In Western culture, its use continues primarily in a religious and uniform context. It is the primary garment worn by the clergy, and members of religious orders. The religious tunic reaches to the feet and was the source of the clerical cassock, as well as, in its liturgical form, the alb, after the long tunic worn by Roman citizens. The tunic, in one form or another, is also considered the traditional clothing of numerous Neo-Pagan religions, most notably Wicca, especially when combined with a cincture and a robe. 'Tunic' is also the name often given to the high-collar uniform coat worn by military and police personnel. Light female garments, especially for sports or exercise, usually only coming down to mid-thigh, are also called tunics.
Worn in Indian Sub-Continent, including India, Pakistan and Bangladesh, tunic is usually referred to as Kurta and is now an emerging women's top style increasingly liked by many in the west. An Asian tunic is typically adorned with delicate embroidery, bead-work or intricate threadwork as well. Embroidery or thread work on such tunics usually combines threads of many different colors.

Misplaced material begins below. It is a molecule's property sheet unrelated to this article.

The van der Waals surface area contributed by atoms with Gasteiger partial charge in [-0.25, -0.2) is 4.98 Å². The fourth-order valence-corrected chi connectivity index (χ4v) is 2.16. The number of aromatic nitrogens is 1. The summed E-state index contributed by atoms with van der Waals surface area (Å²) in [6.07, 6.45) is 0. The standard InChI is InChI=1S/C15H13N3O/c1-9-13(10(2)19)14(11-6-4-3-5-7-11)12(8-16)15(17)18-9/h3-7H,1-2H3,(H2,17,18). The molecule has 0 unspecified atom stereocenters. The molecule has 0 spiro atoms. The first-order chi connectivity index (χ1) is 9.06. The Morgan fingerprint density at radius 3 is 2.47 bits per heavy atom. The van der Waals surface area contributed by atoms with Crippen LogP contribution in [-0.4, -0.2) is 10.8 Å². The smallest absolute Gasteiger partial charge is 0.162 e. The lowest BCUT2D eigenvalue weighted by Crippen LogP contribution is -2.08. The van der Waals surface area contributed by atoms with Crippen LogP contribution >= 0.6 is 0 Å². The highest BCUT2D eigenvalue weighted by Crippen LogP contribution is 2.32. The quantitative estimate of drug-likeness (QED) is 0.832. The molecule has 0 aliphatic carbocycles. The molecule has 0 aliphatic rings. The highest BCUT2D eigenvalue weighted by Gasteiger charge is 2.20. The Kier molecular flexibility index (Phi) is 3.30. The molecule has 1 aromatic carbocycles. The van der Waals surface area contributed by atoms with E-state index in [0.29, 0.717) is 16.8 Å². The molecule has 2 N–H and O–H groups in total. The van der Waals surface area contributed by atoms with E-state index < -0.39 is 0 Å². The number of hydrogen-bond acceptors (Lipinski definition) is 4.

- Clothing in the ancient world
- Clothing in ancient Rome
- Early medieval European dress
- Anglo-Saxon dress
- 1830s children's fashion
- 1840s children's fashion
- 1850s children's fashion
- Holy Tunic
- Bastús y Carrera, Vicente Joaquín (2008). Tratado de declamación o arte dramático. Madrid: Editorial Fundamentos. p. 253. ISBN 9788424511326.
- "Dress and Adornment", 488–489.
- "Dress and Adornment", 489.
- Owen-Crocker, Gale R., Dress in Anglo-Saxon England, revised edition, Boydell Press, 2004, ISBN 1-84383-081-7
- Bradfield, Nancy. Historical Costumes of England: 1066–1968. 3rd Edition. 1970. p. 13
- Nicholson, J, 'The British Army of the Crimea', Osprey 1974
- Pocknee, C.E. 'Liturgical Vesture: Its Origins and Development' 1960
- Zia, Batool. "Dare to be Different? Try a Kurti or Tunic". www.easternthings.com. Retrieved 15 April 2015.
- "Dress and Adornment." The New Encyclopædia Britannica. 15th edition. Volume 17. 1994.
- Payne, Blanche: History of Costume from the Ancient Egyptians to the Twentieth Century, Harper & Row, 1965. No ISBN for this edition; ASIN B0006BMNFS